In this sense, one can certainly defend Norman for merely reflecting audience desires and tastes in a bid to keep his job yet in a profession that is supposed to be free from such influences in order to enable free and truthful expression, I find that position cynical and hopeless. If this were simply the case, then surely Norman’s ‘true’ taste for cinema would come through in his other works? Well, as it so happens Norman released a book naming his 100 greatest films that he had seen. Here is the list:

 

 

Barry Norman’s 100 Greatest Films

Adventure

The Adventures of Robin Hood (1938)

Crouching Tiger, Hidden Dragon (2000)

The Dark Knight (2008)

Indiana Jones and the Last Crusade (1989)

Jaws (1975)

Gladiator (2000)

Lawrence of Arabia (1962)

Master and Commander: The Far Side of the World (2003)

Seven Samurai (1954)

 

Comedy

Airplane! (1980)

Annie Hall (1977)

Blazing Saddles (1974)

Bringing up Baby (1938)

Duck Soup (1933)

Groundhog Day (1993)

Kind Hearts and Coronets (1948)

Monty Python and the Holy Grail (1975)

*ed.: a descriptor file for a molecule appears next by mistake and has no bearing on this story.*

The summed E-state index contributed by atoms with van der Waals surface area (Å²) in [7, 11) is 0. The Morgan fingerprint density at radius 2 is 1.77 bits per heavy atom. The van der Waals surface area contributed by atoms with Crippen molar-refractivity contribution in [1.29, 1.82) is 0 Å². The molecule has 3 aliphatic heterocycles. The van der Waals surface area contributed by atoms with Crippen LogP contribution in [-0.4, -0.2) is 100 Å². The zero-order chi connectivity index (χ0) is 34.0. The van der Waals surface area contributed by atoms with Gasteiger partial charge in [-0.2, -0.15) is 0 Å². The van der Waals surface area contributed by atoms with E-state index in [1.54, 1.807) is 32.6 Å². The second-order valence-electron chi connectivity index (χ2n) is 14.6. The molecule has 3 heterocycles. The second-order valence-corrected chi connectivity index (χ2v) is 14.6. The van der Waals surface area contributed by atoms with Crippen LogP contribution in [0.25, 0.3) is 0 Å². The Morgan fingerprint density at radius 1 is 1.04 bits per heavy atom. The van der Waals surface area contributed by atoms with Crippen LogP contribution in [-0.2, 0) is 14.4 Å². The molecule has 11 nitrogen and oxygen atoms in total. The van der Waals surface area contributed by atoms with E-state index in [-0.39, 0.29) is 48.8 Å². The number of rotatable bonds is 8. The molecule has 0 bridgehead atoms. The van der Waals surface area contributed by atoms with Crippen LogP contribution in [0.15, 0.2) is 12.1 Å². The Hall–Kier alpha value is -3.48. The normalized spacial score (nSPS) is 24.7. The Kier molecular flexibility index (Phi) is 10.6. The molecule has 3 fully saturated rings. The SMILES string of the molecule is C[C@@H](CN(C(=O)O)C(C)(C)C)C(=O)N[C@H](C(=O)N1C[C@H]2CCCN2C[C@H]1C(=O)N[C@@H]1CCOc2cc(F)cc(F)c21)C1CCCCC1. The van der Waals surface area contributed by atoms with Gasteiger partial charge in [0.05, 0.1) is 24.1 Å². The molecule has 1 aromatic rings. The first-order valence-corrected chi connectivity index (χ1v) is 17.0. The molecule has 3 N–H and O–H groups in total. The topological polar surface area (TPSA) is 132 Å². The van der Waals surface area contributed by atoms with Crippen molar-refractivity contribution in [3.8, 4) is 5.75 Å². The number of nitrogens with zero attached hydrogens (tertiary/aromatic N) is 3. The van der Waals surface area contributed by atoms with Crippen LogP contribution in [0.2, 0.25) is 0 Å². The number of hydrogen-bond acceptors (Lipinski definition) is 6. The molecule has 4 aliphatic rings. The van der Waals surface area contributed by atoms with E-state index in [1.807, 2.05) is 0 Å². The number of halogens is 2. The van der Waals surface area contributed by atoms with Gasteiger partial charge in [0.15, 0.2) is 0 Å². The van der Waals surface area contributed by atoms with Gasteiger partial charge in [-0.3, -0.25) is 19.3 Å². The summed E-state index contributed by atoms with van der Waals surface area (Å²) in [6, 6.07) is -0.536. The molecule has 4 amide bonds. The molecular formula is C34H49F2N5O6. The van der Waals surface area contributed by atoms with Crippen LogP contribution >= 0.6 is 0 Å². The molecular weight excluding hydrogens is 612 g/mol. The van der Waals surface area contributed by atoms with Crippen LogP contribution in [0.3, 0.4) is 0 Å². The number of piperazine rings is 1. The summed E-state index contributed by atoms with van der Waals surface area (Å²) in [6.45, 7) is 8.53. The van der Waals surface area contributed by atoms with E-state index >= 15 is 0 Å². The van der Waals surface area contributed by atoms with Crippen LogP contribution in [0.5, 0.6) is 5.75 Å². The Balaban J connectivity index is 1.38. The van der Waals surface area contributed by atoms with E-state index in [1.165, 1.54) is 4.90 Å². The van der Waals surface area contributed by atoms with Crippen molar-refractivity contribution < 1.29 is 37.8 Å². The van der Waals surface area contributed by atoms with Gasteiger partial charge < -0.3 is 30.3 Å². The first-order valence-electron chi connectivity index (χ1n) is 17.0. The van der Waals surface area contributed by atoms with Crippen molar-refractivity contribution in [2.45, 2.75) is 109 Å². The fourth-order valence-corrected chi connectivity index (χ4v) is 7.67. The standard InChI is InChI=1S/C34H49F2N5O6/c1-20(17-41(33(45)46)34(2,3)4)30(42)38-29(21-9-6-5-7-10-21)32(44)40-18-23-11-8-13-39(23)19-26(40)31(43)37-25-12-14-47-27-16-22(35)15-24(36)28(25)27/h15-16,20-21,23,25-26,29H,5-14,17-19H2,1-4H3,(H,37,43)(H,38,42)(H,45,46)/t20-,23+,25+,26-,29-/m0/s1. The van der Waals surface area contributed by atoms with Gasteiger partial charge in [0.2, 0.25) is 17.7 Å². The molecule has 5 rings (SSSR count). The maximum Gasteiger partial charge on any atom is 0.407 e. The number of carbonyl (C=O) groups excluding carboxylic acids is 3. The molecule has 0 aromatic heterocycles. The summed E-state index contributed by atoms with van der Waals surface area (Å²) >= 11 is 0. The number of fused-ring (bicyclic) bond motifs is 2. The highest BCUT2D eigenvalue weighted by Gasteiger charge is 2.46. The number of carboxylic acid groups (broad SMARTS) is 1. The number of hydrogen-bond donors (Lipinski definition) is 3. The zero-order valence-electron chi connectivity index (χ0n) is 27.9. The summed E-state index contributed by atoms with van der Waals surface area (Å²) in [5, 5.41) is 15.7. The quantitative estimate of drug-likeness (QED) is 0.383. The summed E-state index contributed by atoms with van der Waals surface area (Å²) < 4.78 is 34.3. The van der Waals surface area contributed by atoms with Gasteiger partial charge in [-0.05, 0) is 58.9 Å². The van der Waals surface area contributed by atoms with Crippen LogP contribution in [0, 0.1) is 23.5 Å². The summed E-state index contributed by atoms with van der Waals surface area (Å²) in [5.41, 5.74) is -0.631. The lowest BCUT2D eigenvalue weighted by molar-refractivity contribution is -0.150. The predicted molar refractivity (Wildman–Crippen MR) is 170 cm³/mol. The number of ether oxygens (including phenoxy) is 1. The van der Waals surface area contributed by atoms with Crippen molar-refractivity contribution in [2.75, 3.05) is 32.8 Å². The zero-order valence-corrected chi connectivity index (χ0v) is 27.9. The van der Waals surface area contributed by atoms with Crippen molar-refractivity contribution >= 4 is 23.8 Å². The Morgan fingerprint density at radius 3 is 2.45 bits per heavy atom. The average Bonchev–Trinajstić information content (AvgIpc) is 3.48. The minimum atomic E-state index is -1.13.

Ninotchka (1939)

Some like it Hot (1959)

 

Drama

All about Eve (1950)

Bad Day at Black Rock (1955)

It’s a Wonderful Life (1946)

Citizen Kane (1941)

One Flew over the Cuckoo’s Nest (1975)

Raging Bull (1980)

Shawshank Redemption (1994)

Sunset Boulevard (1950)

To Kill a Mockingbird (1962)

12 Angry Men (1957)

 

Family

Bambi (1942)

E.T: The Extra Terrestrial (1982)

Harry Potter (2001-2011)

Great Expectations (1946)

Mary Poppins (1964)

The Railway Children (1970)

Shrek (2001)

The Jungle Book (1967)

Toy Story (1995)

The Wizard of Oz (1939)

 

Horror/sci-fi

The Exorcist (1973)

Frankenstein (1931)

Halloween (1978)

Night of the Living Dead (1968)

Rosemary’s Baby (1968)

Alien (1979)

Blade Runner (1982)

Invasion of the Body Snatchers (1956)

Star Wars Episode IV: a New Hope (1977)

2001: A Space Odyssey (1968)

 

Musical

Cabaret (1972)

Chicago (2002)

High Society (1956)

Kiss me Kate (1953)

Moulin Rouge (2001)

My Fair Lady (1964)

The Red Shoes (1948)

Saturday Night Fever (1977)

Singin in the Rain (1952)

West Side Story (1961)

 

Romance

A Brief Encounter (1945)

Casablanca (1942)

Gone with the Wind (1939)

The Graduate (1967)